October 2 2014 Latest news:
HUNTINGDON MP Jonathan Djanogly is one of the latest politicians to fall under the national spotlight in the ongoing row over expenses. Saturday s edition of The Daily Telegraph claims Mr Djanogly made a series of expense claims, including money for au
HUNTINGDON MP Jonathan Djanogly is one of the latest politicians to fall under the national spotlight in the ongoing row over expenses.
Saturday's edition of The Daily Telegraph claims Mr Djanogly made a series of expense claims, including money for automatic gates at his Alconbury home, gardening and cleaners.
It also states that Mr Djanogly has agreed to pay back £25,000.
However, the MP has told The Hunts Post the Telegraph's allegations were flawed. In particular, the claim for security gates was for maintenance of them, not the capital cost of installing them.
"I paid for the gates out of my own pocket, because they would have constituted 'an improvement'. They were installed on direct advice from the police," he said.
That advice followed the MP's decision to take on the animal rights campaign against Huntingdon Life Sciences, who attacked workers and vandalised their property. His home was also the target of the activists when a brick was thrown through a window. The MP was in London at the time, but his wife and children were at home.
He also explained why he claimed the Alconbury property as his second home.
"When I first stood for Parliament I already lived in and owned a family home in London. This is where I still live during the week when the House is sitting and I have claimed nothing in relation to that property.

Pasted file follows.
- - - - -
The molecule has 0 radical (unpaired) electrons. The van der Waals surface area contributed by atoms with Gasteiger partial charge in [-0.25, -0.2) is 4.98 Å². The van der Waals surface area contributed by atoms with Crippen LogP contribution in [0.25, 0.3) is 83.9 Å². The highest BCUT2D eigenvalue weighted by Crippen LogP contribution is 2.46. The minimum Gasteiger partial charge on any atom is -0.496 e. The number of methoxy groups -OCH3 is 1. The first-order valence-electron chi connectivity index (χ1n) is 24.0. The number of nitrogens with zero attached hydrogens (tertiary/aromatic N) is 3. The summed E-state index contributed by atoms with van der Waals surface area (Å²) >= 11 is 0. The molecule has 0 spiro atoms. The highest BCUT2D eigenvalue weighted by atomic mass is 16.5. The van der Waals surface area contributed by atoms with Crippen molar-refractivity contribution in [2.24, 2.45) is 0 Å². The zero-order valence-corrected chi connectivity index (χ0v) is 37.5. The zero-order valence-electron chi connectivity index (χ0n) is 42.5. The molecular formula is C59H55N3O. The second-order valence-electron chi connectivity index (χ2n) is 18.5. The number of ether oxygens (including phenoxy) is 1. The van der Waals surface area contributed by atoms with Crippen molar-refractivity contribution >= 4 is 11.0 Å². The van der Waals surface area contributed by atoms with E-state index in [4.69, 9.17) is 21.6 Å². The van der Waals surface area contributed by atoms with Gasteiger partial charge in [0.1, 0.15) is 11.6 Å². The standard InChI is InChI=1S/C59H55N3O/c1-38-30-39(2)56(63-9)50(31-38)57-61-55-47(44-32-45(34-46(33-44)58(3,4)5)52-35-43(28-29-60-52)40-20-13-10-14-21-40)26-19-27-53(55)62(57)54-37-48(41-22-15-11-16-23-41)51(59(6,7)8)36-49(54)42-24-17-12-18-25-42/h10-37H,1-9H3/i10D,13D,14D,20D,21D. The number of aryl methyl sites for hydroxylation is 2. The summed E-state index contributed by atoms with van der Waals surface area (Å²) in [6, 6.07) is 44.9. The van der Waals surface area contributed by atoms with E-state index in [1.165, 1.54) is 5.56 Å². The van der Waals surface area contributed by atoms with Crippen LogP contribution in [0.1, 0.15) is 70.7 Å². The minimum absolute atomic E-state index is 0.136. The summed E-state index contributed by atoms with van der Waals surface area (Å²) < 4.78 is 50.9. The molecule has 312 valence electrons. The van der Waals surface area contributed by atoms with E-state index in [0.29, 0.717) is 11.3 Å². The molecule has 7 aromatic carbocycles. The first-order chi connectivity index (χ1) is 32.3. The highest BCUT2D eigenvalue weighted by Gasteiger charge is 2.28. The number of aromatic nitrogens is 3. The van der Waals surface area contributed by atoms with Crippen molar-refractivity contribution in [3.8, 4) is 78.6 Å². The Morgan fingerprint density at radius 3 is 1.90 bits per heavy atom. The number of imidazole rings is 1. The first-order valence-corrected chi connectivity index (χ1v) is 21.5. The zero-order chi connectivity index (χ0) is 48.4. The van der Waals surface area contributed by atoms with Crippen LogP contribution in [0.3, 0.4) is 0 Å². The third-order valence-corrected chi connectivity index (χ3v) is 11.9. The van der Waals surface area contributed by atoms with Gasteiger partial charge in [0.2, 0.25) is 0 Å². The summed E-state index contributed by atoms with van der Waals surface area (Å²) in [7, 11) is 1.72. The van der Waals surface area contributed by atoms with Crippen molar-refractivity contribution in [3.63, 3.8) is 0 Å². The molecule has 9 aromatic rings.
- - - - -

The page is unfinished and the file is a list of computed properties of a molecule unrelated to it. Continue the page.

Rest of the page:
"My second home became the house I purchased and furnished in the constituency in 2000 (without public funds) for the purposes of my constituency duties and it has remained thus ever since.
"I have not indulged in what is now called "flipping" and I have never changed the property allocated as my second home. Typically, I will stay in the constituency, Friday to Sunday and also during recess."
Mr Djanogly also stressed that he had sent off a cheque for £25,000 before the Daily Telegraph's allegations emerged, principally because he felt partly responsible for the system's not having been reformed already.
"Taken corporately, MPs have failed to reform this system over a long period of time. I am sorry about that, and I take partial responsibility," he said.
"This year I have not claimed a penny and shall not do so until Sir Christopher Kelly [who is carrying out an urgent review of the Parliamentary expenses regime] has reported," he added.
Mr Djanogly believes the claim for maintenance of the half-acre garden in Alconbury was reasonable under the rules, but accepts that gardening is unlikely to be admissible in future - another reason for the payback cheque.
"I appreciate people's concern, and I support the need to reform the expenses system. I only ever intended to act reasonably and in good faith, within the rules and within the law. But, notwithstanding that I did everything right, I can understand that people think the system has failed and that they have been let down. I'm want to make it clear that I want to put that right.
"I hope that we can now move on and that I can play my part in reforming the system, because Parliament has become detached from the people. The expenses situation has moved into a wider constitutional crisis.